If you’ve been watching the news lately, you’ve probably heard about the wildfires in Glacier National Park. Yes, it is smoky here, and some days are certainly better than others, but with the wildfires near my home in the Sierras are producing quite a bit of smoke too. The firefighters are doing a good job of protecting the historic structures in the park, none of which are immediately threatened. The did lose Sperry Chalet, but that was in a remote area of the park, and quite difficult to protect. A small portion of the park is closed near Lake McDonald Lodge, mostly as a precautionary measure, and to give firefighters unfettered access should the need arise to actively fight the flames near the park’s lakeside properties.
We have had a few schedule changes because of the fire, but we are still moving forward and getting the research done for my next book – Barrier-Free Travel; Glacier, Yellowstone and Grand Teton National Parks for Wheelers and Slow Walkers.
But this post is not about the Sprague Fire. I just had to preface this piece with that fire information because that’s what everyone asks about.
This post is about the improved access that I’ve found in Glacier National Park – something that I’m always thrilled to see.
I first realized that things were improving while I was looking at a campground last week. I found the accessible campsite and then I checked the restroom across the way for accessibility. Sadly it wasn’t accessible. Then I noticed another building behind the campsite, so I followed the paved path that led over there, and lo-and-behold I found a newly renovated set of accessible restrooms. So new in fact that the contractor was standing there waiting for the inspector. We had a nice chat about plumbing and access, and I left with a feeling of “moving forward” in the land of accessibility.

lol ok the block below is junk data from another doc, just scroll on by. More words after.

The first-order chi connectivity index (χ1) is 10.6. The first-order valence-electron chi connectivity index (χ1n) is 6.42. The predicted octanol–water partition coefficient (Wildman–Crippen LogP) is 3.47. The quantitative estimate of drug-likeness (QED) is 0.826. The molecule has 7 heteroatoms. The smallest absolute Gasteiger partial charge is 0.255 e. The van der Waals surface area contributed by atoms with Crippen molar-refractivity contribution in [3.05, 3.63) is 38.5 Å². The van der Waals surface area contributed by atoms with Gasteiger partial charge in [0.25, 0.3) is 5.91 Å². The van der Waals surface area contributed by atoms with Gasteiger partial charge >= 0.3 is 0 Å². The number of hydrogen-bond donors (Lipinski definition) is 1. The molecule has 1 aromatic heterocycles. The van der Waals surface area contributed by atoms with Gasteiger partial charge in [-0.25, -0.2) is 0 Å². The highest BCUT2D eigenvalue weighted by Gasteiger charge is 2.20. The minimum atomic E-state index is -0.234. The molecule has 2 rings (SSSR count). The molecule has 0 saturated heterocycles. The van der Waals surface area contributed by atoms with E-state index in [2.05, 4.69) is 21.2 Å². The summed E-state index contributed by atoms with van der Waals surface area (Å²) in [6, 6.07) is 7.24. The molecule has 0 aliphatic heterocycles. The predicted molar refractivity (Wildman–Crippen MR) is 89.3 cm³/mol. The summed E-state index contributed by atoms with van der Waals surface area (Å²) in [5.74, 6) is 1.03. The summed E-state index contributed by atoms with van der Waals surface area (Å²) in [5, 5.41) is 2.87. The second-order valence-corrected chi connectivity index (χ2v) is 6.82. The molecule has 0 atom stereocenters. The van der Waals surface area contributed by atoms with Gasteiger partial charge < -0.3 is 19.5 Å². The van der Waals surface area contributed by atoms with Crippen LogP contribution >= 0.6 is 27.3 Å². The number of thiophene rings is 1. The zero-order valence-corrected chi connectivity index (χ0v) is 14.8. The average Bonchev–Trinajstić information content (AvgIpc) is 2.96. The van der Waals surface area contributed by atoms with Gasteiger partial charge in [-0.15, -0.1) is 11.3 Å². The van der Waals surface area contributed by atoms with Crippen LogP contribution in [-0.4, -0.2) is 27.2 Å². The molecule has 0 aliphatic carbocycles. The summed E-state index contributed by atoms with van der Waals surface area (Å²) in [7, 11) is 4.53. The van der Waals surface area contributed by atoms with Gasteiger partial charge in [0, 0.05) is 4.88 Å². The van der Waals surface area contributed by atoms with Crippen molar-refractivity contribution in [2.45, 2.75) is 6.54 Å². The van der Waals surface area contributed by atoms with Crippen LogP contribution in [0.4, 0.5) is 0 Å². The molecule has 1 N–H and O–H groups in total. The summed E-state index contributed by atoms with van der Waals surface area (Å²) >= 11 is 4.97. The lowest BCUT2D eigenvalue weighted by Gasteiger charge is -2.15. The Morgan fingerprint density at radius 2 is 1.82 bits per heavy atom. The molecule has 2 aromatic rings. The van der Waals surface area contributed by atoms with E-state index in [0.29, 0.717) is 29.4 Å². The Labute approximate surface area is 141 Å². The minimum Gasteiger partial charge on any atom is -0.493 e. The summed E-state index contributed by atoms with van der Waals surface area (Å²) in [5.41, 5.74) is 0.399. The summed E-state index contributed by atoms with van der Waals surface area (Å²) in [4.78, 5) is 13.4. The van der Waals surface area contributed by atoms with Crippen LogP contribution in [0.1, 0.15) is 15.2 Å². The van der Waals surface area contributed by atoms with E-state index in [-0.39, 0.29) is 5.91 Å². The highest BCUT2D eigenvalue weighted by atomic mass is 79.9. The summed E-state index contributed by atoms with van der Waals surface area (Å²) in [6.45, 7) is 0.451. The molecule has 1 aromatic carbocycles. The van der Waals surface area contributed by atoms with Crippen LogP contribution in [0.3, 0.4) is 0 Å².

And then there’s the Red Bus Tours. Although the historic vehicles – which were introduced to the park in 1914 – are not wheelchair-accessible, Xanterra Parks added two accessible models to the fleet when they took over as park concessionaire in 2014. Now everybody can take a red bus tour.
And finally, there’s the new “tiny village” of cabins over at St. Mary Lodge. Not only are they very eco-friendly, but one of them is also wheelchair-accessible. I love to see access brought into the plan in the beginning – it really benefits everyone.
I’m also happy to see that accessible upgrades are being maintained in the park. For example, the nicely accessible Trail of the Cedars looks almost new, even though I know first-hand what hard winters can do to boardwalk and asphalt trails. It’s obviously been kept up, and I’m very pleased to see that.
So yes, the Sprague Fire is the story that’s making the headlines these days, but I feel this news of improved access is equally important. So start making plans to visit Glacier National Park next you. You won’t be sorry!!